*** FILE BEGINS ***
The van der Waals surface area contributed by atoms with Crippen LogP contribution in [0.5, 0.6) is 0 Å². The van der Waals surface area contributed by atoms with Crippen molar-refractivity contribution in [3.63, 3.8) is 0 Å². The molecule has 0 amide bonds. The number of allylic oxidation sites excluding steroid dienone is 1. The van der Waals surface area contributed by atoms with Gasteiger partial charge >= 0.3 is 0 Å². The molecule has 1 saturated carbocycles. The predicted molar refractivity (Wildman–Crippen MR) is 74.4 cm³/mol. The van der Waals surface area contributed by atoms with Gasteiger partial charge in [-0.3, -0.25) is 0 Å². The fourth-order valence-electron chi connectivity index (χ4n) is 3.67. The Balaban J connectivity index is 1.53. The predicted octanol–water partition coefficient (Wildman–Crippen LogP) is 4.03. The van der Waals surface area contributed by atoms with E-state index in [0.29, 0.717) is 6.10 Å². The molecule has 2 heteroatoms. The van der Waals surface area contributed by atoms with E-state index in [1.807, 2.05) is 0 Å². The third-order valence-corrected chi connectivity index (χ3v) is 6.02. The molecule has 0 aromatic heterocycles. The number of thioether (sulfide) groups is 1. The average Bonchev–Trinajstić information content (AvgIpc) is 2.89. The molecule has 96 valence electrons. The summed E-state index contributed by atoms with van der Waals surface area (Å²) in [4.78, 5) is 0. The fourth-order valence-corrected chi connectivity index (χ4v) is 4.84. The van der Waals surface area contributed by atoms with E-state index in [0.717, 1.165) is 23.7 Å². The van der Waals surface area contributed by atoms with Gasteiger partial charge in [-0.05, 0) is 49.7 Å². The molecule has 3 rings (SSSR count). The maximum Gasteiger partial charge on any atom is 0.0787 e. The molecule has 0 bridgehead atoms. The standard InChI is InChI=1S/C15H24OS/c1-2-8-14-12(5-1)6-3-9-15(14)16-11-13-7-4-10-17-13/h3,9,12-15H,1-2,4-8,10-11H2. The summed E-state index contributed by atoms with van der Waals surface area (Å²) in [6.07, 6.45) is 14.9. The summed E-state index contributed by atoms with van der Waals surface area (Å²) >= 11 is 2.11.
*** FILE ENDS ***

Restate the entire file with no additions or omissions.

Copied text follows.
The van der Waals surface area contributed by atoms with Crippen LogP contribution in [0.5, 0.6) is 0 Å². The van der Waals surface area contributed by atoms with Crippen molar-refractivity contribution in [3.63, 3.8) is 0 Å². The molecule has 0 amide bonds. The number of allylic oxidation sites excluding steroid dienone is 1. The van der Waals surface area contributed by atoms with Gasteiger partial charge >= 0.3 is 0 Å². The molecule has 1 saturated carbocycles. The predicted molar refractivity (Wildman–Crippen MR) is 74.4 cm³/mol. The van der Waals surface area contributed by atoms with Gasteiger partial charge in [-0.3, -0.25) is 0 Å². The fourth-order valence-electron chi connectivity index (χ4n) is 3.67. The Balaban J connectivity index is 1.53. The predicted octanol–water partition coefficient (Wildman–Crippen LogP) is 4.03. The van der Waals surface area contributed by atoms with E-state index in [0.29, 0.717) is 6.10 Å². The molecule has 2 heteroatoms. The van der Waals surface area contributed by atoms with E-state index in [1.807, 2.05) is 0 Å². The third-order valence-corrected chi connectivity index (χ3v) is 6.02. The molecule has 0 aromatic heterocycles. The number of thioether (sulfide) groups is 1. The average Bonchev–Trinajstić information content (AvgIpc) is 2.89. The molecule has 96 valence electrons. The summed E-state index contributed by atoms with van der Waals surface area (Å²) in [4.78, 5) is 0. The fourth-order valence-corrected chi connectivity index (χ4v) is 4.84. The van der Waals surface area contributed by atoms with E-state index in [0.717, 1.165) is 23.7 Å². The van der Waals surface area contributed by atoms with Gasteiger partial charge in [-0.05, 0) is 49.7 Å². The molecule has 3 rings (SSSR count). The maximum Gasteiger partial charge on any atom is 0.0787 e. The molecule has 0 bridgehead atoms. The standard InChI is InChI=1S/C15H24OS/c1-2-8-14-12(5-1)6-3-9-15(14)16-11-13-7-4-10-17-13/h3,9,12-15H,1-2,4-8,10-11H2. The summed E-state index contributed by atoms with van der Waals surface area (Å²) in [6.07, 6.45) is 14.9. The summed E-state index contributed by atoms with van der Waals surface area (Å²) >= 11 is 2.11.